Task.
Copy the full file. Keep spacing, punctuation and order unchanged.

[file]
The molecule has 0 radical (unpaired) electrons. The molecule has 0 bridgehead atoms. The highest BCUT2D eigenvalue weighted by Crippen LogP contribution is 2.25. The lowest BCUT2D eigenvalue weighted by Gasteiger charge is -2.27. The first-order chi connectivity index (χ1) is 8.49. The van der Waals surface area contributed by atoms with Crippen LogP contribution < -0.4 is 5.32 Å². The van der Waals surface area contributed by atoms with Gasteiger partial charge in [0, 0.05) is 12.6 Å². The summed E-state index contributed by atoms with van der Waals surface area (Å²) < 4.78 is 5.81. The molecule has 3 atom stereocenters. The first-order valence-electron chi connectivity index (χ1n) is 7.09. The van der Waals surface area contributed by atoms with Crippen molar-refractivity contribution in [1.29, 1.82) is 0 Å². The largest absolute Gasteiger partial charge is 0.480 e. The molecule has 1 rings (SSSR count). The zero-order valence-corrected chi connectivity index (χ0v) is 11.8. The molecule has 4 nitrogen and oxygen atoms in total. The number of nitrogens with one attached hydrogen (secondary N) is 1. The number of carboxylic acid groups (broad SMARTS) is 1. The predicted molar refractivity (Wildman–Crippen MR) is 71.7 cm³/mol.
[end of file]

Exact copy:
The molecule has 0 radical (unpaired) electrons. The molecule has 0 bridgehead atoms. The highest BCUT2D eigenvalue weighted by Crippen LogP contribution is 2.25. The lowest BCUT2D eigenvalue weighted by Gasteiger charge is -2.27. The first-order chi connectivity index (χ1) is 8.49. The van der Waals surface area contributed by atoms with Crippen LogP contribution < -0.4 is 5.32 Å². The van der Waals surface area contributed by atoms with Gasteiger partial charge in [0, 0.05) is 12.6 Å². The summed E-state index contributed by atoms with van der Waals surface area (Å²) < 4.78 is 5.81. The molecule has 3 atom stereocenters. The first-order valence-electron chi connectivity index (χ1n) is 7.09. The van der Waals surface area contributed by atoms with Crippen molar-refractivity contribution in [1.29, 1.82) is 0 Å². The largest absolute Gasteiger partial charge is 0.480 e. The molecule has 1 rings (SSSR count). The zero-order valence-corrected chi connectivity index (χ0v) is 11.8. The molecule has 4 nitrogen and oxygen atoms in total. The number of nitrogens with one attached hydrogen (secondary N) is 1. The number of carboxylic acid groups (broad SMARTS) is 1. The predicted molar refractivity (Wildman–Crippen MR) is 71.7 cm³/mol.